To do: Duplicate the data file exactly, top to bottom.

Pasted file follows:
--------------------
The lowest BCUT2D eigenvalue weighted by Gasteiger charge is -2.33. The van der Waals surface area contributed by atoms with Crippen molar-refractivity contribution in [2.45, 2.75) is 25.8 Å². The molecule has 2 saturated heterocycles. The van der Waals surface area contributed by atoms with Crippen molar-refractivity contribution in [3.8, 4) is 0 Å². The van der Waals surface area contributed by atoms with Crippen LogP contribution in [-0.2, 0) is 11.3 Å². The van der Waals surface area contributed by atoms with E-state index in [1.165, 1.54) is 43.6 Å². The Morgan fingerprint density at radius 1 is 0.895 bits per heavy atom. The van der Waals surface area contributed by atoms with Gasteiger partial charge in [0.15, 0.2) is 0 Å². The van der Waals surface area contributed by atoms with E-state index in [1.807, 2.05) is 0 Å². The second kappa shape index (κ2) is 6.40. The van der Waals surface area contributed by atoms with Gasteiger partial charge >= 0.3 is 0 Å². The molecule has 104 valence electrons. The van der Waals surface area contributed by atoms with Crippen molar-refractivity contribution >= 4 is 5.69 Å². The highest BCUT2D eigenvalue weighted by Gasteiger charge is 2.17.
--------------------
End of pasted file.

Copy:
The lowest BCUT2D eigenvalue weighted by Gasteiger charge is -2.33. The van der Waals surface area contributed by atoms with Crippen molar-refractivity contribution in [2.45, 2.75) is 25.8 Å². The molecule has 2 saturated heterocycles. The van der Waals surface area contributed by atoms with Crippen molar-refractivity contribution in [3.8, 4) is 0 Å². The van der Waals surface area contributed by atoms with Crippen LogP contribution in [-0.2, 0) is 11.3 Å². The van der Waals surface area contributed by atoms with E-state index in [1.165, 1.54) is 43.6 Å². The Morgan fingerprint density at radius 1 is 0.895 bits per heavy atom. The van der Waals surface area contributed by atoms with Gasteiger partial charge in [0.15, 0.2) is 0 Å². The van der Waals surface area contributed by atoms with E-state index in [1.807, 2.05) is 0 Å². The second kappa shape index (κ2) is 6.40. The van der Waals surface area contributed by atoms with Gasteiger partial charge >= 0.3 is 0 Å². The molecule has 104 valence electrons. The van der Waals surface area contributed by atoms with Crippen molar-refractivity contribution >= 4 is 5.69 Å². The highest BCUT2D eigenvalue weighted by Gasteiger charge is 2.17.